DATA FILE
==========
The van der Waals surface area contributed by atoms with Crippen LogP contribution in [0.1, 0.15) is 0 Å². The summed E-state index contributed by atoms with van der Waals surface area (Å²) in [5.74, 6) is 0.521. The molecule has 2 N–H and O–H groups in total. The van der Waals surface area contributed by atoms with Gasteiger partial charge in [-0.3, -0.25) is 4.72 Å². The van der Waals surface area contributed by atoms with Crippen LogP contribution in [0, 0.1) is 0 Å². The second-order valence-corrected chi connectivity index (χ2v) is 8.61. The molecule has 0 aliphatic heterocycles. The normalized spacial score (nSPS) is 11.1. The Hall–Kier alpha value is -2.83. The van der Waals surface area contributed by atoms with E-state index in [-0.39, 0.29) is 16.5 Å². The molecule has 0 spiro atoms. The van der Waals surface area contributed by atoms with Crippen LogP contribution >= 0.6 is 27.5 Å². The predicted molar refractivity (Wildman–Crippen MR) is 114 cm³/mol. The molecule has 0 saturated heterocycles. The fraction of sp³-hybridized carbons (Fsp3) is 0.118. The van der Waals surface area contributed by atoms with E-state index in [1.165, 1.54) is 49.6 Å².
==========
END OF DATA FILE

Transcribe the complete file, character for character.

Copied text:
The van der Waals surface area contributed by atoms with Crippen LogP contribution in [0.1, 0.15) is 0 Å². The summed E-state index contributed by atoms with van der Waals surface area (Å²) in [5.74, 6) is 0.521. The molecule has 2 N–H and O–H groups in total. The van der Waals surface area contributed by atoms with Gasteiger partial charge in [-0.3, -0.25) is 4.72 Å². The van der Waals surface area contributed by atoms with Crippen LogP contribution in [0, 0.1) is 0 Å². The second-order valence-corrected chi connectivity index (χ2v) is 8.61. The molecule has 0 aliphatic heterocycles. The normalized spacial score (nSPS) is 11.1. The Hall–Kier alpha value is -2.83. The van der Waals surface area contributed by atoms with E-state index in [-0.39, 0.29) is 16.5 Å². The molecule has 0 spiro atoms. The van der Waals surface area contributed by atoms with Crippen LogP contribution >= 0.6 is 27.5 Å². The predicted molar refractivity (Wildman–Crippen MR) is 114 cm³/mol. The molecule has 0 saturated heterocycles. The fraction of sp³-hybridized carbons (Fsp3) is 0.118. The van der Waals surface area contributed by atoms with E-state index in [1.165, 1.54) is 49.6 Å².